Suspecting previous experience is to blame for the pre-check-in checks in the departure hall, we are not surprised when a Haitian couple are unable to produce a green card or visa for the US, pretending not to understand the questions posed to them and thus holding up the queue.

In the queue for security, I chat to the Canadian UN security worker in front of me, whose alcohol-breath poses a real fire risk. She gets stopped by the officials – I wonder why...

I am not sure whether it is the Haitian authorities or Delta Airlines whose paranoia leads to the sheer number of checks:

Pre-check in checks: US visa / ESTA / Green Card
Check in – tickets / pre-printed boarding cards / passport
Bag drop – boarding cards
Security – boarding cards, shoes off, x-ray
Immigration – passports, boarding cards
Another check – boarding cards scanned
Second security – boarding cards check, manual bag check, body pat down
Boarding gate – boarding cards and passports
On entering the plane – boarding cards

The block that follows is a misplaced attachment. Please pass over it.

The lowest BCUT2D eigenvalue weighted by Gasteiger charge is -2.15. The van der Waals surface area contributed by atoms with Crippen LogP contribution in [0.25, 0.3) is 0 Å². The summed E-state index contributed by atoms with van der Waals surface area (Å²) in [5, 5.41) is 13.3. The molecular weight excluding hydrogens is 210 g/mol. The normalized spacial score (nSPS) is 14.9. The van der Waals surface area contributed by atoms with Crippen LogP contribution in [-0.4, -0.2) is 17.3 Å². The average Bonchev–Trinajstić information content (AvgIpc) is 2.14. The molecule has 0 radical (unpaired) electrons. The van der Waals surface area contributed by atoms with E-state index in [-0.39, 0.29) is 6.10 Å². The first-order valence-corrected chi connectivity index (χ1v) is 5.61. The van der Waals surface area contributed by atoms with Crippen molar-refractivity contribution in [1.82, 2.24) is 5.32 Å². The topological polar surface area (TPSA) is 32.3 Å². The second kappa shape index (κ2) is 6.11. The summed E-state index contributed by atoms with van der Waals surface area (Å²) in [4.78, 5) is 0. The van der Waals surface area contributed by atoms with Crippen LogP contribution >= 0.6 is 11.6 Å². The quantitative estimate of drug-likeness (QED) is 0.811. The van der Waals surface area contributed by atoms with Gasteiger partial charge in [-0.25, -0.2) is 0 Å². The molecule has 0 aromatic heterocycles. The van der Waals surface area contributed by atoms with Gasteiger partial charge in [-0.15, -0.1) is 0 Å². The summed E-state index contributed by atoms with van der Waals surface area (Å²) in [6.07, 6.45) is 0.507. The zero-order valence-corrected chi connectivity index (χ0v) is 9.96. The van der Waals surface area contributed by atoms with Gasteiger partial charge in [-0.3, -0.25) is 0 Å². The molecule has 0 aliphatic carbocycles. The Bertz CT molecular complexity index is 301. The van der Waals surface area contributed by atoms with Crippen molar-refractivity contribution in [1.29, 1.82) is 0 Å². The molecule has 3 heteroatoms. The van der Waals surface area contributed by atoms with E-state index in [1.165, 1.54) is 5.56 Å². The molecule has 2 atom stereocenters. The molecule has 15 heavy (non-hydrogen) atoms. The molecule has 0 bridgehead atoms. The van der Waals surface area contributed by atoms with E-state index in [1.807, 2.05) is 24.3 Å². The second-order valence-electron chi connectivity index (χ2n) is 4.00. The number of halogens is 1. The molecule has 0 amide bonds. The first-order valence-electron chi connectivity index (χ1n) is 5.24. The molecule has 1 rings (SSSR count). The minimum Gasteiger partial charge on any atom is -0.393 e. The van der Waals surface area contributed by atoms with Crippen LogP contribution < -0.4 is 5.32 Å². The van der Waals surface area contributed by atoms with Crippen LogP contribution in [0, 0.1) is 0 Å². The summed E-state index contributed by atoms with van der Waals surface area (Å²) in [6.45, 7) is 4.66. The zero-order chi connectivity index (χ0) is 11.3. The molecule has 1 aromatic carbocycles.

Finally we board our Atlanta bound plane, and find ourselves surrounded by a large group of Pennsylvania Dutch. Are they Amish? Mennonites? Quakers? I admit my ignorance at not knowing the difference. They are all in plain dress, with the women wearing mostly matching pale blue gingham-checked floor-length dresses, a white bonnet covering their hair and make-up less faces devoid of any smile or outward sign of joy. The men – mostly young lads – nearly all look alike which makes me think they are possibly brothers or even one large family. They speak some variation of German amongst themselves, and English to the crew. As the plane starts to taxi, the sound of two dozen passengers quietly singing hymns emits from all around us in the cabin. In all the 650 or so flights we have taken, this is a first!

Leaving Haiti we head due north, initially over the mountainous interior, then later we have great views of Turks and Caicos islands from the plane.